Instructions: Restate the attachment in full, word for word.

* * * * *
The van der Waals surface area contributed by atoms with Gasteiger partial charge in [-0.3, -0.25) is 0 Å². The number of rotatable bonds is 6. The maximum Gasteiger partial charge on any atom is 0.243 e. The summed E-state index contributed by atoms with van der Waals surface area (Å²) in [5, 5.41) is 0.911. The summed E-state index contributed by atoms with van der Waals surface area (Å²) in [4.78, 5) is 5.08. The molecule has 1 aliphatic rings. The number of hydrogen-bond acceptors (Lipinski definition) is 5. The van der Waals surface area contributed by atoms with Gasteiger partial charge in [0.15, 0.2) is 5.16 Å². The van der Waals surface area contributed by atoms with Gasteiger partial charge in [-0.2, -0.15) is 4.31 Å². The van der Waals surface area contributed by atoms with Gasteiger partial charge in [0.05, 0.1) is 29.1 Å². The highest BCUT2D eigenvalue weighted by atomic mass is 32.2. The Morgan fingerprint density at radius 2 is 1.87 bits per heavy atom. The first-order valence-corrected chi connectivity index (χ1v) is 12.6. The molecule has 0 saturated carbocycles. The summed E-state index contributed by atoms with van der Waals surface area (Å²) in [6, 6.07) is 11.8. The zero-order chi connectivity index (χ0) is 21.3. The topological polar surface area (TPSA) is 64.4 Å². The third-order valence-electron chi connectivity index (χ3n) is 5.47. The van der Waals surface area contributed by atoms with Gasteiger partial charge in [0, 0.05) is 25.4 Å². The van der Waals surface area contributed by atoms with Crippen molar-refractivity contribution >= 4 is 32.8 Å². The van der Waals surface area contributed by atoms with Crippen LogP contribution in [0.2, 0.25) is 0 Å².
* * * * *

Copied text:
The van der Waals surface area contributed by atoms with Gasteiger partial charge in [-0.3, -0.25) is 0 Å². The number of rotatable bonds is 6. The maximum Gasteiger partial charge on any atom is 0.243 e. The summed E-state index contributed by atoms with van der Waals surface area (Å²) in [5, 5.41) is 0.911. The summed E-state index contributed by atoms with van der Waals surface area (Å²) in [4.78, 5) is 5.08. The molecule has 1 aliphatic rings. The number of hydrogen-bond acceptors (Lipinski definition) is 5. The van der Waals surface area contributed by atoms with Gasteiger partial charge in [0.15, 0.2) is 5.16 Å². The van der Waals surface area contributed by atoms with Gasteiger partial charge in [-0.2, -0.15) is 4.31 Å². The van der Waals surface area contributed by atoms with Gasteiger partial charge in [0.05, 0.1) is 29.1 Å². The highest BCUT2D eigenvalue weighted by atomic mass is 32.2. The Morgan fingerprint density at radius 2 is 1.87 bits per heavy atom. The first-order valence-corrected chi connectivity index (χ1v) is 12.6. The molecule has 0 saturated carbocycles. The summed E-state index contributed by atoms with van der Waals surface area (Å²) in [6, 6.07) is 11.8. The zero-order chi connectivity index (χ0) is 21.3. The topological polar surface area (TPSA) is 64.4 Å². The third-order valence-electron chi connectivity index (χ3n) is 5.47. The van der Waals surface area contributed by atoms with Gasteiger partial charge in [0, 0.05) is 25.4 Å². The van der Waals surface area contributed by atoms with Crippen molar-refractivity contribution >= 4 is 32.8 Å². The van der Waals surface area contributed by atoms with Crippen LogP contribution in [0.2, 0.25) is 0 Å².